Classic lush parks and gardens in Milan

Milan is one of Italy’s “greenest” cities, with its 54 parks and 21 gardens covering around 15 km2, or nearly 10% of the urban area. Milan’s green “lungs” remain mostly unpolluted and provide a reprieve for residents, business visitors, and tourists despite the city’s ongoing efforts to minimize pollution levels in the streets. The area has bike lanes, sports fields, and outdoor workout courses that are kid-friendly and well-equipped. There are gazebos and kiosks to provide shade and refreshments for anyone looking to rest and take in the natural setting, whether for the day or just during lunch. Grilling, barbecuing, and picnicking outside of specified places are prohibited in these parks.

Despite Milan’s current upward momentum in a daring and contemporary fashion, the city has long boasted lovely parks and open areas. The famous Sempione Park surrounds the Sforza Castle, while the Botanical Garden of the Basilica di Brera is tucked away in the neighborhood of Brera. All of these parks are conveniently located in central Milan or are accessible by public transportation from the heart of the city. During the summer months, when people would rather spend as much time as possible outdoors rather than in their stuffy apartments, the larger parks are typically used for carnival-like festivals, so keep an eye out and join the fun if you come across one. Some of Milan’s most notable parks and gardens are listed here.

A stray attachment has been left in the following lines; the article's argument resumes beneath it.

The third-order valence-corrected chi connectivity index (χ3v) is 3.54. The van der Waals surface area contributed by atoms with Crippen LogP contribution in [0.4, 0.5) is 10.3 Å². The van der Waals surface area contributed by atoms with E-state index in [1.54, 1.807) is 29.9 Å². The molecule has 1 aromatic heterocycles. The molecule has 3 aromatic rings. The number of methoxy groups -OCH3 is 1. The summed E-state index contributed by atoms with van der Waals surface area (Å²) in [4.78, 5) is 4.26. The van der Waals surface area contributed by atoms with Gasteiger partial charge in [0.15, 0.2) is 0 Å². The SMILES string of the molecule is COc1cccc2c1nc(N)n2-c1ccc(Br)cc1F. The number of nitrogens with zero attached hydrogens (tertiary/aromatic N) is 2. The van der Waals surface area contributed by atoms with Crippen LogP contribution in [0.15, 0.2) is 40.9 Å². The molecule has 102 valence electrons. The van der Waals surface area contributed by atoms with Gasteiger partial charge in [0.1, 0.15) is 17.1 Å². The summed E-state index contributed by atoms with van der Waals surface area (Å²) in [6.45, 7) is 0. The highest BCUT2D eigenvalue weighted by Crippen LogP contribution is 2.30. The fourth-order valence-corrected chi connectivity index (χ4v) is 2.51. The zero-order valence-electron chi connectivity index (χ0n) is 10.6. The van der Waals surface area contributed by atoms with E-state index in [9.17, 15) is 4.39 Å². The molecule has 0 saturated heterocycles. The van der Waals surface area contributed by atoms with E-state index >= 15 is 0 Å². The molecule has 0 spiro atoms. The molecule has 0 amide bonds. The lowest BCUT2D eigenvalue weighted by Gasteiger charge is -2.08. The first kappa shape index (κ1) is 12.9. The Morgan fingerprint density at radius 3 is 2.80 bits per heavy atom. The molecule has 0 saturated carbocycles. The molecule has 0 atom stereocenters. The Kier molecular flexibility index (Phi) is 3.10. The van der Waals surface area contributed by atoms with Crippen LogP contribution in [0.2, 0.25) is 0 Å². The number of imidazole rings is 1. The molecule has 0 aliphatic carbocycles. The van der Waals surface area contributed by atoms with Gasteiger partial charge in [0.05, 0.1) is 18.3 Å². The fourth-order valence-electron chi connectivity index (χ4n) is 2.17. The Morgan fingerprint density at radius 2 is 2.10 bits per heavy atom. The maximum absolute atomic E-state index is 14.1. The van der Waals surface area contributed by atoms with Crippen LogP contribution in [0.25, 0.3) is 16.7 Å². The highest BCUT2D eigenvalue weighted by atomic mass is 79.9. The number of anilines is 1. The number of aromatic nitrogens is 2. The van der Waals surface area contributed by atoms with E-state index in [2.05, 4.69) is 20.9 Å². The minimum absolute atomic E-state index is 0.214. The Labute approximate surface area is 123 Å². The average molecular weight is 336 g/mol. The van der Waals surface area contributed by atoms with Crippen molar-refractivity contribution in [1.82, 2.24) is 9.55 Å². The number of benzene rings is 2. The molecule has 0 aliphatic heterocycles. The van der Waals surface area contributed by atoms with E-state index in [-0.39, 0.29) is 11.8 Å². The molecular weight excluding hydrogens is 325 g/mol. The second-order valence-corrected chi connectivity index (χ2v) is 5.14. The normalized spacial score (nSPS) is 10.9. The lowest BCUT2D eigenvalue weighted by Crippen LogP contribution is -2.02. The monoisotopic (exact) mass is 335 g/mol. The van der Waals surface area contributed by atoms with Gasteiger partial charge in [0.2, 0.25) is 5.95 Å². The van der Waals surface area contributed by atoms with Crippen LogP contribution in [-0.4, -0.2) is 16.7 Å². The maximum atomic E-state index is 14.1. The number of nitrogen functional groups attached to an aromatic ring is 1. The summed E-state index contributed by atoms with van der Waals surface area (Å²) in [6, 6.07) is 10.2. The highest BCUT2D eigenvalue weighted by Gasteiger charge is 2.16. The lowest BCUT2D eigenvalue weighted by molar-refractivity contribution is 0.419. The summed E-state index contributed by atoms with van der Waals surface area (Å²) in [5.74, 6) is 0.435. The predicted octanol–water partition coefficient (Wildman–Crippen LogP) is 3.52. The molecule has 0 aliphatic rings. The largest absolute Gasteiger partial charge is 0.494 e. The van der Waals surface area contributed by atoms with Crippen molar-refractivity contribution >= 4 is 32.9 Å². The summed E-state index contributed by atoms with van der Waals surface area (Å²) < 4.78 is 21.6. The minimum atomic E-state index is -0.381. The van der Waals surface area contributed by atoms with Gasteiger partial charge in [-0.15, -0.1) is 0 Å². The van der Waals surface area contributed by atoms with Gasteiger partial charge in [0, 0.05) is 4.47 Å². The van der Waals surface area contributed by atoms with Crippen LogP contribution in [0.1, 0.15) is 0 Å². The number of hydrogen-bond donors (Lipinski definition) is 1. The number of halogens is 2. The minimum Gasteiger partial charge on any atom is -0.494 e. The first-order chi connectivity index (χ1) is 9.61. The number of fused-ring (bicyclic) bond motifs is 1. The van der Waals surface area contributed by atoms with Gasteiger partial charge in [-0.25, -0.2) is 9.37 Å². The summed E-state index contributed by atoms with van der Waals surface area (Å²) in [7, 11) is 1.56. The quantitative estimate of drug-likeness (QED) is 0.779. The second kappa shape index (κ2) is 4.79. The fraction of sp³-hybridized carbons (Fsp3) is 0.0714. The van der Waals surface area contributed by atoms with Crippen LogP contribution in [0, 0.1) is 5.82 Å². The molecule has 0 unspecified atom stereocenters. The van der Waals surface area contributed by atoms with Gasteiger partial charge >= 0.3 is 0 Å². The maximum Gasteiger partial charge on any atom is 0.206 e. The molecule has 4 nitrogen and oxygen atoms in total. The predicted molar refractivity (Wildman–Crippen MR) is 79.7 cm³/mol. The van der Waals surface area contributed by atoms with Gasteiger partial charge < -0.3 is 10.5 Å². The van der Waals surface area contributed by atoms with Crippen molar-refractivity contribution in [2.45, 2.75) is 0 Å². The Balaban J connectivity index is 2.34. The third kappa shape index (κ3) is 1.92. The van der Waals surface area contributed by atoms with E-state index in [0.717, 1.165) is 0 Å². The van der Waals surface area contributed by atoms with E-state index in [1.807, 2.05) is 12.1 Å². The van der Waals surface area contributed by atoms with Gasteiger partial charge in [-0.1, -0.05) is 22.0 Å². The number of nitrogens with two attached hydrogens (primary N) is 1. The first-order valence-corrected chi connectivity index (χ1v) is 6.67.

Parco Sempione

Parco Sempione, stretching from Castello Sforzesco to Arco della Pace, is Milan’s most well-known park. Mermaid Bridge and the Aquarium of Milan are just two of the many attractions of Parco Sempione, which also features expansive lawns, dirt paved running trails, and eight entrances. The park’s namesake, Teatro Continuo (Continual theatre), is an amphitheater where you can hear percussion groups play congas while looking out over Parco Sempione. Located in the heart of Milan, Parco Sempione is a charming park designed in the “English style” that opened in 1893 and is one of many parks in the city that are free to the public and accessible 24 hours a day. Trees and bushes abound, and there are also various places to play and exercise, as well as designated spots for children. Sforza castle is just one of many prestigious establishments that border the park, which is a popular gathering spot.

If you’d rather not explore on your own, an audio guided tour is available from Vox City, and the Vox City app can be used for navigation and other purposes.

Parco delle Basiliche

Between the two churches of San Lorenzo and Sant’Eustorgio is the park known as Parco Giovanni Paolo II delle Basiliche, or simply “Parco delle Basiliche.” It connects the two basilicas’ apses to create an “archaeological path.” In the heart of Milan’s old town, you may relax in a park surrounded by a variety of tree species, including maples, black pines, elms, and plane trees.

Parco delle Basiliche, a popular park in Milan, is conveniently located near the trendy Naviglio district. In addition to the Roman ruins in the park, you’ll find Il Monumento alle Streghe, a memorial to the witches who were executed before the Tribunal of the Inquisition of Sant’Eustorgio in medieval Milan.